The tiny village of Geiranger is home to major adventures, as the area’s unique natural surroundings were created during a succession of ice ages when glaciers carved out deep fjords and shaped the high mountains. The crown jewel of all the Norwegian fjords is Geirangerfjord. The entire area, from the snow-covered mountain tops to the clear, blue water, were included on UNESCO’s list of World Heritage Sites. Among the extraordinary features are the Seven Sisters waterfalls, jutting out from the cliff sides in seven separate cataracts and creating a curtain you can walk behind. Travelers seeking a thrilling experience will appreciate the 11 hairpin turns of Trollstigen mountain road, each bend with its own moniker often named after the person who supervised its construction.
Anticipate becoming enamored with the lesser-known, Norwegian town of Olden, a quaint little village located between steep mountains and roaring waterfalls. And then there’s the Briksdal Glacier, famous for beautiful surroundings between high peaks and roaring waterfalls, dropping almost 4,000 feet into the narrow Briksdal valley below. To get an even closer look, try your hand at glacier walking with snowshoes and ice axe in hand. The small village of Olden has a population of approximately 500 people, but even with its miniscule size, you can find cafés, grocery stores and shops in the center of town. You can also paddle your way around the magnificent green water of the Nordfjord, a serene experience surrounded by mountains, waterfalls and glaciers at sea level.
Surrounded by steep mountainsides, roaring waterfalls, and deep valleys, Flåm is located off one of the hidden arms of the Sognefjord. To fully appreciate the breadth of this region, leave the harbor behind to reach Gudvangen, a tiny hamlet at the tip of spectacular Nærøyfjord. This 11-mile-long fjord is listed as a UNESCO World Heritage Site and rated by the National Geographic Society as the world’s number one natural heritage site. In addition to attracting naturalists, this destination will surely delight avid cyclists with some of the best, most scenic routes. If you prefer to take in the scenery in comfort, climb aboard the Flåm Railway and get ready for one of Europe’s most dramatic and visually stunning train adventures.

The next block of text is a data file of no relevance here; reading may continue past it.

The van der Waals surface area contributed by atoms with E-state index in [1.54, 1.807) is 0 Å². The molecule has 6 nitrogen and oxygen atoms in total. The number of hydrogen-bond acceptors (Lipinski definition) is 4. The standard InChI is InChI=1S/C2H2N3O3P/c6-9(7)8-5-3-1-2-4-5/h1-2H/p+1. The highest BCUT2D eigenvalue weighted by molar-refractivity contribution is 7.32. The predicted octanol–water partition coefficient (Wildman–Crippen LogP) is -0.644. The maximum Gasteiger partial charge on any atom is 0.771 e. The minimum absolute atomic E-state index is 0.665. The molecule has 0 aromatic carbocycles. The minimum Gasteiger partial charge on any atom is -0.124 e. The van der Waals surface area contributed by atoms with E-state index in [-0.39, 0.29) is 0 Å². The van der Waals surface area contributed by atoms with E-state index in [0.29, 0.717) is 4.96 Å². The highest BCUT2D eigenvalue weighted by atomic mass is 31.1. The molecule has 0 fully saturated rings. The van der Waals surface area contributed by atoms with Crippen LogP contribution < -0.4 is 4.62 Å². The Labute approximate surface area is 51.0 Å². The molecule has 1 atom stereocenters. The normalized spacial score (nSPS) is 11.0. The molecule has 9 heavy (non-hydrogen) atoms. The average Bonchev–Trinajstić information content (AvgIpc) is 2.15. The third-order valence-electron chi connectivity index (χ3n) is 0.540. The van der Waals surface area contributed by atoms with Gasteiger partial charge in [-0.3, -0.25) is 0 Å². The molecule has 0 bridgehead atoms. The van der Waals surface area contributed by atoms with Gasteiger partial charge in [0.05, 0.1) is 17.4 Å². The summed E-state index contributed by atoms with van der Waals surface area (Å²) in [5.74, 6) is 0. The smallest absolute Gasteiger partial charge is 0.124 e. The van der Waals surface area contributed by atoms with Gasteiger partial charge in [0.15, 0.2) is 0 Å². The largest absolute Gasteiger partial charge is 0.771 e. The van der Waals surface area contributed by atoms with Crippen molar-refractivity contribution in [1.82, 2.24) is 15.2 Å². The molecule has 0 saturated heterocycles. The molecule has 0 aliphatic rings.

Within the UNESCO-listed Nærøyfjorden lies the little gem of Gudvangen. Enter the Viking village of Njardarheim and discover your inner pioneer with possible opportunities to participate in exciting activities like archery and ax throwing. Set within the pristine environment of the fjords, Gudvangen offers plenty of chances for stimulating adventures like kayaking and standup paddleboarding. Or you could get the blood pumping with an energizing hike through Bakkanosi up to a lookout point that brings you rewarding vistas of the surrounding mountains and fjords. Explore the small villages that surround Gudvangen – Dyrdal, Styvi, Tufte and Bakka – making up the Nærøy community of Aurland.
When you think of Norway, among the images that come to mind are those of brightly painted wooden buildings with a backdrop of ice-capped mountains. In a nutshell, you’ve envisioned Bergen, Norway’s second-largest city that’s an easy access gateway to the fjords. Start with an unforgettable funicular ride to the top of the iconic Mount Floyen, rising over 1,000 feet above sea level in a seamless eight minutes. Back on the ground, you will not tire of snapping images of Bergen’s famous UNESCO World Heritage-listed Hanseatic wharf, Bryggen. You will also find that Bergen is a city for foodies, with a commitment to organic and sustainable food that has earned it the additional UNESCO designation of City of Gastronomy.